Two days later, Val returns from an outing to the village to find the house vandalized again, and an apple core in the sink. But she decides against going to the police because nothing had been broken, and “all she would accomplish would be to put herself on record as a fault-finding, ill-natured termagant.” She decides to go talk to Adam, as she’s now decided that “Peggy needed help, not censure.” The pair hits on the glorious plan of putting Peggy in charge of a bus full of old women coming to tour the Balin house. Needless to say, on the day of the tour, Peggy is nowhere to be found, justifiably dubious about spending the day with Mrs. Regina Abernathy and the Woman’s Culture Club. Not to be thwarted, Adam and Val next plan to drag poor Peggy on a hike, but Peggy skips out on that adventure, too, and Chris shows up in her stead. The outing is a complete fiasco, with Chris spraining her ankle and leaning heavily on Adam the whole way back. Val becomes increasingly irrational, deciding, “that was the type of person he wanted to marry,” though Adam has shown nothing but irritation with Chris the whole day.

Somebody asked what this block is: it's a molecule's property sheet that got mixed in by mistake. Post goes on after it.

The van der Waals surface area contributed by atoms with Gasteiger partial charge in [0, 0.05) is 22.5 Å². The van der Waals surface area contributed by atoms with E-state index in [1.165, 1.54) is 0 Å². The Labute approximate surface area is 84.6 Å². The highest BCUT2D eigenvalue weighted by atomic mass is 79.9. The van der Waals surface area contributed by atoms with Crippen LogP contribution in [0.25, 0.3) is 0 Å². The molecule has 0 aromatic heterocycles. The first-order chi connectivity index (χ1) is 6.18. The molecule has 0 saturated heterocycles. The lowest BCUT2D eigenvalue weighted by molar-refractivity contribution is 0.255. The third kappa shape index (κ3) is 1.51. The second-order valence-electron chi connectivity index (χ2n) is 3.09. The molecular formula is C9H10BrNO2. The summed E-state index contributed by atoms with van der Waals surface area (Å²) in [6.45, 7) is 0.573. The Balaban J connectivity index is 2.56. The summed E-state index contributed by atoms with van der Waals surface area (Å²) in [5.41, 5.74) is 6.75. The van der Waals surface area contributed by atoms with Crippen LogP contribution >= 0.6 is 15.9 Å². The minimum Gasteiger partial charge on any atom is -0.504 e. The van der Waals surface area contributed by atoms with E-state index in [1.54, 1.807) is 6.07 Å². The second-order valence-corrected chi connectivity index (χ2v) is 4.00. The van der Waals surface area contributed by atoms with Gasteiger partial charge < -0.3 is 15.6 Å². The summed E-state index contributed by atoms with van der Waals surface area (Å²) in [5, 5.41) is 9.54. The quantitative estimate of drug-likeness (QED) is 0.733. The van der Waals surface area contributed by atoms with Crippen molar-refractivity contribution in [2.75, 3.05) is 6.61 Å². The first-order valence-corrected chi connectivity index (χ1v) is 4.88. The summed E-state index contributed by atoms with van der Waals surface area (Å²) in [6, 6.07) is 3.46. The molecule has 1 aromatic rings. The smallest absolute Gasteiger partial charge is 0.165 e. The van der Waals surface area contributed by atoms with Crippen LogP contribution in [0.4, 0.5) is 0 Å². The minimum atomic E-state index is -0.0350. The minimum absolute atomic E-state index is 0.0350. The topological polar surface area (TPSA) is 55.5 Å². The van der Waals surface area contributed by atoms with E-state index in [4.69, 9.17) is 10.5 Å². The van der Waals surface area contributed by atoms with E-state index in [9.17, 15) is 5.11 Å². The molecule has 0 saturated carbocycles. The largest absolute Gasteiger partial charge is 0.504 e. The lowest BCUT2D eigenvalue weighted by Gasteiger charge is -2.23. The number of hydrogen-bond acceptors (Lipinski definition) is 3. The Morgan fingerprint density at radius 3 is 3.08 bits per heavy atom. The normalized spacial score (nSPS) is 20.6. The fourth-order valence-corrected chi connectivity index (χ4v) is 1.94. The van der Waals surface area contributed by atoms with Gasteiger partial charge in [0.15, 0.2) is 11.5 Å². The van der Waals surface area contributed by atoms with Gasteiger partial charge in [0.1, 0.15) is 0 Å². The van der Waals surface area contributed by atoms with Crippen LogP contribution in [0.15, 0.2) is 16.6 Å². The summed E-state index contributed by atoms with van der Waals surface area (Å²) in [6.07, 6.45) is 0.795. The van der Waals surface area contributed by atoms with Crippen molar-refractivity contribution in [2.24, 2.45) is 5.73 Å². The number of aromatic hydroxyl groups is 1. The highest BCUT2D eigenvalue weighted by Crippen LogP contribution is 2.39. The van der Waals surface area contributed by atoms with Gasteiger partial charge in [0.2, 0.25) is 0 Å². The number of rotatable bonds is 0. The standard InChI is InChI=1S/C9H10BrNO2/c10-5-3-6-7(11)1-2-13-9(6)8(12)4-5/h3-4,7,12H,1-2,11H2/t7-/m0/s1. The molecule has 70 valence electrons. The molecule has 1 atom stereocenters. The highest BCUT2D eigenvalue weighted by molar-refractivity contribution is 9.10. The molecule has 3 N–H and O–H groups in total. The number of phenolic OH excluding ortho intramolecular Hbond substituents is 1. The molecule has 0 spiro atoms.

For the next crisis, Val is out driving one evening when she comes to a bridge and finds a crowd: Peggy Balin is out on the other side of the railing, and a crowd below is urging her to go for it. So Val shimmies up the girders and psychologizes the poor kid into climbing down. Afterward, as Adam tries to talk to Val about how to manage Peggy, Val goes psychotic and starts fuming about how he should ask Chris Wheeler for her opinion. Adam is rightly confused: “Who says I was going to marry her?” he asks. “No one,” Val is forced to admit. Adam surprisingly agrees to see Val the next day, the last of her vacation, to talk about Peggy. Val cries herself to sleep: “Not a word to show that he cared whether Val Wyndham went or stayed. He had made it plain he didn’t care.” So she pulls the classic seventh-grade mind game and “forgets” that she’s agreed to meet Adam, instead driving out of town with Ted, who’d proposed marriage a few days earlier. She has not yet given him an answer, but refuses him as they are starting their date, and then kisses him later on. I have to say I am not very fond of Valerie Wyndham.